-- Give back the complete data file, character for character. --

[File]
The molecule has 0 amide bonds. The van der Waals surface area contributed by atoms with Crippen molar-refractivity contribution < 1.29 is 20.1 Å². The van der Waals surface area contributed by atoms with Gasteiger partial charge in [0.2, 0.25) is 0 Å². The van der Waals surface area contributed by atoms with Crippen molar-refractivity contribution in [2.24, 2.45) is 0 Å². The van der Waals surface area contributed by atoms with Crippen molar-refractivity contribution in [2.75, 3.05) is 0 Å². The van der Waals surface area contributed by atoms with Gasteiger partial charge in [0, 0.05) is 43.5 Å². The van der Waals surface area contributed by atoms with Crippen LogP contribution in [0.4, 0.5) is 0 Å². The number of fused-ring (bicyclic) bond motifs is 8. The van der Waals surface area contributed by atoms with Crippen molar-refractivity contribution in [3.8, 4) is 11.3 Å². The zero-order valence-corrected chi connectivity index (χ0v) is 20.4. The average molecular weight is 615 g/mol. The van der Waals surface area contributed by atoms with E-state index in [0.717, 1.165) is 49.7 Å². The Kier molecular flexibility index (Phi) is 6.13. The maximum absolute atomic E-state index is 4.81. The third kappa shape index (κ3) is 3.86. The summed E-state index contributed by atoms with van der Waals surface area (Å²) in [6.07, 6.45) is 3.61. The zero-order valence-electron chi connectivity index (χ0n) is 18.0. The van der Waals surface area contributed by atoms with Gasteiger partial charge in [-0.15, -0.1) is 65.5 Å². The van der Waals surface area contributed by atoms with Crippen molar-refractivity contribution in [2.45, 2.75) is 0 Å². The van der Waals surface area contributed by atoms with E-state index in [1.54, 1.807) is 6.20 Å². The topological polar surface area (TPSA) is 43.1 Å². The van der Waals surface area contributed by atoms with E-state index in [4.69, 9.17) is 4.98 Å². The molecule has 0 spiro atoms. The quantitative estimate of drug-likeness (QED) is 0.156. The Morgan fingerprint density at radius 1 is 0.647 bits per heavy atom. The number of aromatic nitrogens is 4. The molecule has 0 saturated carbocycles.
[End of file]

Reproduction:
The molecule has 0 amide bonds. The van der Waals surface area contributed by atoms with Crippen molar-refractivity contribution < 1.29 is 20.1 Å². The van der Waals surface area contributed by atoms with Gasteiger partial charge in [0.2, 0.25) is 0 Å². The van der Waals surface area contributed by atoms with Crippen molar-refractivity contribution in [2.24, 2.45) is 0 Å². The van der Waals surface area contributed by atoms with Crippen molar-refractivity contribution in [2.75, 3.05) is 0 Å². The van der Waals surface area contributed by atoms with Gasteiger partial charge in [0, 0.05) is 43.5 Å². The van der Waals surface area contributed by atoms with Crippen LogP contribution in [0.4, 0.5) is 0 Å². The number of fused-ring (bicyclic) bond motifs is 8. The van der Waals surface area contributed by atoms with Crippen molar-refractivity contribution in [3.8, 4) is 11.3 Å². The zero-order valence-corrected chi connectivity index (χ0v) is 20.4. The average molecular weight is 615 g/mol. The van der Waals surface area contributed by atoms with E-state index in [0.717, 1.165) is 49.7 Å². The Kier molecular flexibility index (Phi) is 6.13. The maximum absolute atomic E-state index is 4.81. The third kappa shape index (κ3) is 3.86. The summed E-state index contributed by atoms with van der Waals surface area (Å²) in [6.07, 6.45) is 3.61. The zero-order valence-electron chi connectivity index (χ0n) is 18.0. The van der Waals surface area contributed by atoms with Gasteiger partial charge in [-0.15, -0.1) is 65.5 Å². The van der Waals surface area contributed by atoms with Crippen molar-refractivity contribution in [2.45, 2.75) is 0 Å². The van der Waals surface area contributed by atoms with E-state index in [1.54, 1.807) is 6.20 Å². The topological polar surface area (TPSA) is 43.1 Å². The van der Waals surface area contributed by atoms with E-state index in [4.69, 9.17) is 4.98 Å². The molecule has 0 spiro atoms. The quantitative estimate of drug-likeness (QED) is 0.156. The Morgan fingerprint density at radius 1 is 0.647 bits per heavy atom. The number of aromatic nitrogens is 4. The molecule has 0 saturated carbocycles.